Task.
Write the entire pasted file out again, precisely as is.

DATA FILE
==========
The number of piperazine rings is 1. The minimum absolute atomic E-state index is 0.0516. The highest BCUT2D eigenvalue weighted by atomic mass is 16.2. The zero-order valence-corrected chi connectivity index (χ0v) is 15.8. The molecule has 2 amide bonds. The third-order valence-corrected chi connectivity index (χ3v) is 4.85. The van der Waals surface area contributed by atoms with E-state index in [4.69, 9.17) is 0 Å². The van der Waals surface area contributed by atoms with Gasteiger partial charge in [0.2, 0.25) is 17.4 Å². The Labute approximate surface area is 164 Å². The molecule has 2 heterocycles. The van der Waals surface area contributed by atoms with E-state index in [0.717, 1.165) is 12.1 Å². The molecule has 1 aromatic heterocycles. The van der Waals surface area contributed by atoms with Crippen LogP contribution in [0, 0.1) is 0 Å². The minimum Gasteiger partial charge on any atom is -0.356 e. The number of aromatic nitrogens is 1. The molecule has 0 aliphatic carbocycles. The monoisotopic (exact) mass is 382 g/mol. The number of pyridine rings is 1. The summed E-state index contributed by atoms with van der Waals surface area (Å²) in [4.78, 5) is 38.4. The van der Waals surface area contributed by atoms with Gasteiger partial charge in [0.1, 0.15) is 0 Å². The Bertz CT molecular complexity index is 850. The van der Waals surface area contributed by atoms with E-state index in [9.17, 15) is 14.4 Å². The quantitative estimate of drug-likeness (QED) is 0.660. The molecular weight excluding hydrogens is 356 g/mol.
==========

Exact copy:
The number of piperazine rings is 1. The minimum absolute atomic E-state index is 0.0516. The highest BCUT2D eigenvalue weighted by atomic mass is 16.2. The zero-order valence-corrected chi connectivity index (χ0v) is 15.8. The molecule has 2 amide bonds. The third-order valence-corrected chi connectivity index (χ3v) is 4.85. The van der Waals surface area contributed by atoms with E-state index in [4.69, 9.17) is 0 Å². The van der Waals surface area contributed by atoms with Gasteiger partial charge in [0.2, 0.25) is 17.4 Å². The Labute approximate surface area is 164 Å². The molecule has 2 heterocycles. The van der Waals surface area contributed by atoms with E-state index in [0.717, 1.165) is 12.1 Å². The molecule has 1 aromatic heterocycles. The van der Waals surface area contributed by atoms with Crippen LogP contribution in [0, 0.1) is 0 Å². The minimum Gasteiger partial charge on any atom is -0.356 e. The number of aromatic nitrogens is 1. The molecule has 0 aliphatic carbocycles. The monoisotopic (exact) mass is 382 g/mol. The number of pyridine rings is 1. The summed E-state index contributed by atoms with van der Waals surface area (Å²) in [4.78, 5) is 38.4. The van der Waals surface area contributed by atoms with Gasteiger partial charge in [0.1, 0.15) is 0 Å². The Bertz CT molecular complexity index is 850. The van der Waals surface area contributed by atoms with E-state index in [9.17, 15) is 14.4 Å². The quantitative estimate of drug-likeness (QED) is 0.660. The molecular weight excluding hydrogens is 356 g/mol.